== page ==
All work-related activities will at some point expose employees to some form of hazard, these hazards could include but not limited to:
- Loads which have to be manually handled
- Working with hazardous substances
- Working at height (this may even be ground level where the potential of falling in to something exists)
- Fire safety
New statistics from the HSE show that 147 people were killed whilst at work in the UK in 2018/19. Working at Height still remains the biggest cause of workplace fatalities in the UK with 40 people in 2018/19.
Every employee and every self-employed person is entitled to work in a safe and healthy environment where the risks within that workplace have been assessed and are managed accordingly. The management of health & safety within the workplace lies directly with the employer.
Training can play a vital part in reducing the risk of a workplace accident. Providing effective health and safety training will help to ensure that the people who work for you know how to work safely and without causing risk to themselves or others. As defined Under Section 2 of the Health and Safety at Work Act 1974, “employers have a duty to provide training for their employees to ensure, so far as is reasonably practicable, their health and safety at work”.
Who needs health and safety training?
You do! Whether you are an employer or self-employed, are you sure that you’re up to date with how to identify the hazards and control the risks from your work activities?
Do you know what you have to do about consulting with your employees on health and safety issues? If not, you would benefit from some health and safety training.
Your managers and supervisors do! If you employ managers or supervisors they need to know what you expect from them in terms of health and safety and how you expect them to deliver.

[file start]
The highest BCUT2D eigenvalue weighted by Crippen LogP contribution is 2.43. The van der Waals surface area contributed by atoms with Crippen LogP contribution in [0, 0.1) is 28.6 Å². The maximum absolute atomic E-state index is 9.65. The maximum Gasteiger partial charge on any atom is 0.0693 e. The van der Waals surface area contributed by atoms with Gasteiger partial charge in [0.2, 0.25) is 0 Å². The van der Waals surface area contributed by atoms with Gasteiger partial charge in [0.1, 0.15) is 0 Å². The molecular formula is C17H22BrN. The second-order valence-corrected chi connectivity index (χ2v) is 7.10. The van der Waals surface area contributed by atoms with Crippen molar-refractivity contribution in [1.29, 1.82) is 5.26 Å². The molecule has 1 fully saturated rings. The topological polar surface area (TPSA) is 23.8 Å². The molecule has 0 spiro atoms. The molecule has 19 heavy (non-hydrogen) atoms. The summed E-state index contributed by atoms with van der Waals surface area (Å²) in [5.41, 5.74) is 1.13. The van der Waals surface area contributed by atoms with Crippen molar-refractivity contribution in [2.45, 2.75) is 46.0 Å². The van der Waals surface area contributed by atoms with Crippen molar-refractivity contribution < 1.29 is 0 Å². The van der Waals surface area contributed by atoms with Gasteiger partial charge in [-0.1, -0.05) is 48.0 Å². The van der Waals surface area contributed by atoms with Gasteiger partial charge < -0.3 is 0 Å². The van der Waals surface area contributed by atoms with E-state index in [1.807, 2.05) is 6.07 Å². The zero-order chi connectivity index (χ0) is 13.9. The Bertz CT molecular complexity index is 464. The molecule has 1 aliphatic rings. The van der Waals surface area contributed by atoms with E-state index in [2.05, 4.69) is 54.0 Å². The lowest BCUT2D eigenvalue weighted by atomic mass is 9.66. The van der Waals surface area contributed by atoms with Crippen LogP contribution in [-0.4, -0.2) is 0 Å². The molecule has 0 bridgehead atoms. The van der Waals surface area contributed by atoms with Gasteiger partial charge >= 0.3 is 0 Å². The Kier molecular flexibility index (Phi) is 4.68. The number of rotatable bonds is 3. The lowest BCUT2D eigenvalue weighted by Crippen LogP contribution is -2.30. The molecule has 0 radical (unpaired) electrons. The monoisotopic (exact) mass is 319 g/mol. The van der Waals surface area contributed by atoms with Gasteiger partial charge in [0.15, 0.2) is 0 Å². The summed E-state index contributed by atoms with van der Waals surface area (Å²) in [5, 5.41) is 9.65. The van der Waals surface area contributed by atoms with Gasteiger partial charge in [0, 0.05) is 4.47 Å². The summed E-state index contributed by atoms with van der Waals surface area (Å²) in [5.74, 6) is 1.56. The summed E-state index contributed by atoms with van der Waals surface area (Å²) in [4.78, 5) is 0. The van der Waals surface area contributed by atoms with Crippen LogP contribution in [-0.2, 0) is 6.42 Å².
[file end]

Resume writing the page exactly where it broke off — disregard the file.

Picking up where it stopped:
They may also require training in the specific hazards of your processes and how you expect the risks to be controlled.
Your employees do! Everyone who works for you including self-employed personnel need to know how to work safely. Like your supervisors, they need to know about your health and safety policy, your arrangements for implementing it, and the part they play. They also need to know how they can raise any health and safety concerns with you.
Contractors and self-employed people who may be working for you do! Remember, these people might not be familiar with your working environment and safety systems that you have put in place for regular employees.
- Take into account the capabilities, training, knowledge and experience of workers; and
- Ensure that the demands of the job do not exceed their ability to carry out their work without risk to themselves and others.
Some employees may have particular training needs, for example:
- New recruits will require basic induction training into how to work safely, including arrangements for first aid, fire, accident reporting and evacuations etc.;
- People changing jobs or taking on extra responsibilities need to know about any new health and safety implications relevant to the role;
- Young employees are particularly vulnerable to accidents and you need to pay particular attention to their needs, therefor their training should be a priority. It is also important that new, inexperienced or young employees are adequately supervised at all times;
How can I do it?
Firstly, you should show your commitment so that the people being trained recognise that the training is important. Whether the training you require is specialist i.e. First Aid, Fire Warden/ Extinguisher etc. or online training i.e. fire awareness, manual handing, asbestos awareness etc. HR Services Scotland can assist with your training needs.